Junipero Serra was the principal founder of California’s famed Christian missions, establishing nine settlements from San Diego to San Francisco Bay in the mid-18th century. As with Christopher Columbus and other European explorers, the legacy of this strange, tough, driven Franciscan friar is under review.
Two recent biographies cite essentially the same facts yet reach strikingly opposite conclusions. Stephen Hackel suggests in Junipero Serra that however noble his intentions, Serra was an egotistic despot who abused his Indian converts. In Journey to the Sun, Gregory Orfalea presents him as a hero working against long odds to prepare his terribly vulnerable flock for a civilized future.
Hackel is a historian from the University of California, Riverside. Orfalea, an Arab-American, teaches writing at the nearby Pitzer College. Serra himself was an academic until he was 54, a charismatic professor of theology from the Spanish island of Mallorca. Neither biographer overlooks Serra’s ferocious self-discipline. Despite a severely ulcerated leg, the aging missionary walked thousands of miles, wore penitential wire-spiked undergarments, flagellated himself, and risked his life on countless occasions.
From near-naked wanderers to farmers
The Franciscans’ impact on California’s aboriginal hunter-gatherers was revolutionary. Serra, who would baptize about 5,000 aboriginal souls over 16 years, encountered clans who wore no clothing whatever. Many were friendly, some violently hostile. In theory, Indians volunteered to join a mission. Recruits learned farming, herding, carpentry and music (eight-minute video), they ate regularly and were protected against enemy tribes by the Spanish military. Serra, who died on the job in 1784, is deemed by some the father of California.
The missions were intended to evolve into normal settlements over time. During the preparatory period, Indian converts were considered Spanish subjects and treated like adult children, liable for whipping or branding if they ran away. (Similar punishment was applied to Spanish soldiers, sailors, monks and others.) Nubile girls were locked up to protect their chastity, clandestine suitors punished if caught. Given the aboriginals’ lack of resistance to European microbes, mission death rates were high. One friar wrote despairingly that even well-behaved converts “fatten, sicken and die.”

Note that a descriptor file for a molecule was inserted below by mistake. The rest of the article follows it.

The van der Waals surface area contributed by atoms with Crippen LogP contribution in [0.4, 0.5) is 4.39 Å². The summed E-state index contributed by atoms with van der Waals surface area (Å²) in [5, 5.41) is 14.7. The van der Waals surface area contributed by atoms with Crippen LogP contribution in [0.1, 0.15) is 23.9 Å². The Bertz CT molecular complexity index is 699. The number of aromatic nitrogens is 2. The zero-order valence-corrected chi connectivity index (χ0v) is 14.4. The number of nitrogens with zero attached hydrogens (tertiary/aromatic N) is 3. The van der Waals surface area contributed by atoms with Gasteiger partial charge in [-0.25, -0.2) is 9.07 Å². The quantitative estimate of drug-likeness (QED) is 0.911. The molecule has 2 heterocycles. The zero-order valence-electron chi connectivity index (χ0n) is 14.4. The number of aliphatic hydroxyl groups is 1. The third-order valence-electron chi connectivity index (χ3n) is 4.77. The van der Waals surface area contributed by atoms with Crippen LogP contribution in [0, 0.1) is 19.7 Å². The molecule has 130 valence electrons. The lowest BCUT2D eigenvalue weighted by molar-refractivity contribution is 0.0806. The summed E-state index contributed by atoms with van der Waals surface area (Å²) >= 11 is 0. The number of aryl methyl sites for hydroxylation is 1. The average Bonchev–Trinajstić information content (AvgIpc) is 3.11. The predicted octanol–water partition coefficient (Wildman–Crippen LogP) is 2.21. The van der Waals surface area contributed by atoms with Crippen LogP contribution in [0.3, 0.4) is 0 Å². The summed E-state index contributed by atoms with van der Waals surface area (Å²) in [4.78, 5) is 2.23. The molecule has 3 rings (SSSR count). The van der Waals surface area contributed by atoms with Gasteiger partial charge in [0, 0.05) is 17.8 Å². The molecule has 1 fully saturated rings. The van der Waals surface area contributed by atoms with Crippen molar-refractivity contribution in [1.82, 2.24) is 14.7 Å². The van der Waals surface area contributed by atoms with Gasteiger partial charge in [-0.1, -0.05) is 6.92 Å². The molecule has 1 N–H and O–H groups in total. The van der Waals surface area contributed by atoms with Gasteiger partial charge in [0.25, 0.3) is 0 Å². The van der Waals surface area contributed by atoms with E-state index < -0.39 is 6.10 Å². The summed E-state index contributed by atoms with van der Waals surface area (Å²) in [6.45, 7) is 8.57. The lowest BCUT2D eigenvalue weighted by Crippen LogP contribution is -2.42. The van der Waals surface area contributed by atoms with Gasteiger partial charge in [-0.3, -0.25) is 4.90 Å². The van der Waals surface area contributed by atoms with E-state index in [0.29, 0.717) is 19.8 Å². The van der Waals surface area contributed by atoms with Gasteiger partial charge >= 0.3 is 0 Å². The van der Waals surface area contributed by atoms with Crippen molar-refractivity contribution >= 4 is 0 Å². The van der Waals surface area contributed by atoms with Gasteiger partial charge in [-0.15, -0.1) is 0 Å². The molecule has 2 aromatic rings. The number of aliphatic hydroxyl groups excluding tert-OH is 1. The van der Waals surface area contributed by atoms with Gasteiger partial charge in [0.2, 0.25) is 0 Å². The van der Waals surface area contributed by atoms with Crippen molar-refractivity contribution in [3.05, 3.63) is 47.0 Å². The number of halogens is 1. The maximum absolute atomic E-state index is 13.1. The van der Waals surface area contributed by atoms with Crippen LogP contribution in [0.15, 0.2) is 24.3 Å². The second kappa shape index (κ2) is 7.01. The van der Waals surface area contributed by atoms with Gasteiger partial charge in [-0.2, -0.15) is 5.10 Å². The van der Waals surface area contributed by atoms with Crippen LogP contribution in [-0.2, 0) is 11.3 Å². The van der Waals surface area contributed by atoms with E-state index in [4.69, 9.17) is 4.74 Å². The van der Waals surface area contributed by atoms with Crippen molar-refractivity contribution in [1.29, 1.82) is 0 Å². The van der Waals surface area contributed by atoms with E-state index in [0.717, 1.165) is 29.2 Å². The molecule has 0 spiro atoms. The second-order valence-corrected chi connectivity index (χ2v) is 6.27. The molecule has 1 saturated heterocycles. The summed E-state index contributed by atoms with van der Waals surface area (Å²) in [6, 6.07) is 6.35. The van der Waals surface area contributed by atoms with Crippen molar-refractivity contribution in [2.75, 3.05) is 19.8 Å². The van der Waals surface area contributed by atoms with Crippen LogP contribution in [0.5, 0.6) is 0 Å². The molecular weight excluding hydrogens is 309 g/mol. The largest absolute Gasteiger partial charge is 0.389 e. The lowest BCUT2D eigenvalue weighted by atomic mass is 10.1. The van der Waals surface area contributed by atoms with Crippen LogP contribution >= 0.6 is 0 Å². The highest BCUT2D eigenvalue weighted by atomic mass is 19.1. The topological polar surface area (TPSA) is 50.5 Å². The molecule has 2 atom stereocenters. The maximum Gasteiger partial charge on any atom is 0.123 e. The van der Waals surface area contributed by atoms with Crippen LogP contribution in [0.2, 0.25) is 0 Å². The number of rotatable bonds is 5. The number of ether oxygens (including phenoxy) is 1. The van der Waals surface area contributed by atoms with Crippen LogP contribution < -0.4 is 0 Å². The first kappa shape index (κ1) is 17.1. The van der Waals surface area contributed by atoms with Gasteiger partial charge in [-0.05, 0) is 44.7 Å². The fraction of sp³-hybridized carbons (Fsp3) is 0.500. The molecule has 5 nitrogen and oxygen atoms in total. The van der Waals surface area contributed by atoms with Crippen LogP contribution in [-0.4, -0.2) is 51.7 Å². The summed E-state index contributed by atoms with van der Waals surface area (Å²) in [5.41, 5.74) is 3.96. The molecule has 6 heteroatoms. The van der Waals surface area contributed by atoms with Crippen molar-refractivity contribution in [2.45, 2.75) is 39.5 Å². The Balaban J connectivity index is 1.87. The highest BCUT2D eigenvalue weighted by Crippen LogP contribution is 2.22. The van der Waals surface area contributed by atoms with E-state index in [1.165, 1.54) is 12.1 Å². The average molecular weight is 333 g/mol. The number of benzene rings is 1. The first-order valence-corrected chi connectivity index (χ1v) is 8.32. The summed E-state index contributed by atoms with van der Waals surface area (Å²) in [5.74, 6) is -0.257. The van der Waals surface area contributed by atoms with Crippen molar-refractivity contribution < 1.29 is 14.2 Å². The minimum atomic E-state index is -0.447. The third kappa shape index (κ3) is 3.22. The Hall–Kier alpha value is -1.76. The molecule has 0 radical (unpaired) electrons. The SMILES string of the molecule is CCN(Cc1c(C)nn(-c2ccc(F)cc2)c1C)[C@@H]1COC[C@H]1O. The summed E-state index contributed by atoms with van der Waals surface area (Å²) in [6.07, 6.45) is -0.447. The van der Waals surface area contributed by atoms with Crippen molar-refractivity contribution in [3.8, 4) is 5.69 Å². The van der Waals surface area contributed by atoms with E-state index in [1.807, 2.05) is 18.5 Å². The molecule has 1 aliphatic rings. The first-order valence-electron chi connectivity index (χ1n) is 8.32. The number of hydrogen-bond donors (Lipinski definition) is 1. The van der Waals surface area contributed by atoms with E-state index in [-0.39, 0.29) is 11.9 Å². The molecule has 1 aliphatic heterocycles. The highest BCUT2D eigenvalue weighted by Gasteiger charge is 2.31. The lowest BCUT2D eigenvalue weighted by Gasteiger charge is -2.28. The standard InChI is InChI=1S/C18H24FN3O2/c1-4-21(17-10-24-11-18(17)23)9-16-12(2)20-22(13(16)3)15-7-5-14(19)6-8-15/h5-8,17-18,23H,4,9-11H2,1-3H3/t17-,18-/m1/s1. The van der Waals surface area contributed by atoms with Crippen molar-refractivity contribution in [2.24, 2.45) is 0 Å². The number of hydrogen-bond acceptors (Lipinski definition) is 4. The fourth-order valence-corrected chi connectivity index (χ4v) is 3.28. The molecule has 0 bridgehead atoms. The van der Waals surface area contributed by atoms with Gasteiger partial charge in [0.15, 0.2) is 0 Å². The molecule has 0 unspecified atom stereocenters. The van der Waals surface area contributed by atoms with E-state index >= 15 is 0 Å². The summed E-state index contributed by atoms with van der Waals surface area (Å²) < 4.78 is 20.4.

There were certainly some abuses
Serra admitted that punishments on occasion were excessive, and that some friars fell into drunkenness, lust or insanity. He also clashed regularly with haughty Spanish officers and their thuggish troops, who were prone to raping and robbing his converts. The missions were shut down by the Mexican government during the 1830s.
Serra is decried by modern liberals for initiating a “cultural genocide” of native Californians – another way of saying he brought them out of the Stone Age. Any implication of literal genocide gets laughed out of court due to the friar’s self-sacrificial dedication to his people. In 1988, Pope John Paul II beatified the Franciscan pioneer, the third of four steps required in the Roman procedure for proclaiming sainthood. One hold-up: a lack of verified miraculous cures.
- “Book Review: ‘Journey to the Sun’ by Gregory Orfalea | ‘Junípero Serra’ by Steven Hackel,” Wall Street Journal, Jan. 10, 2014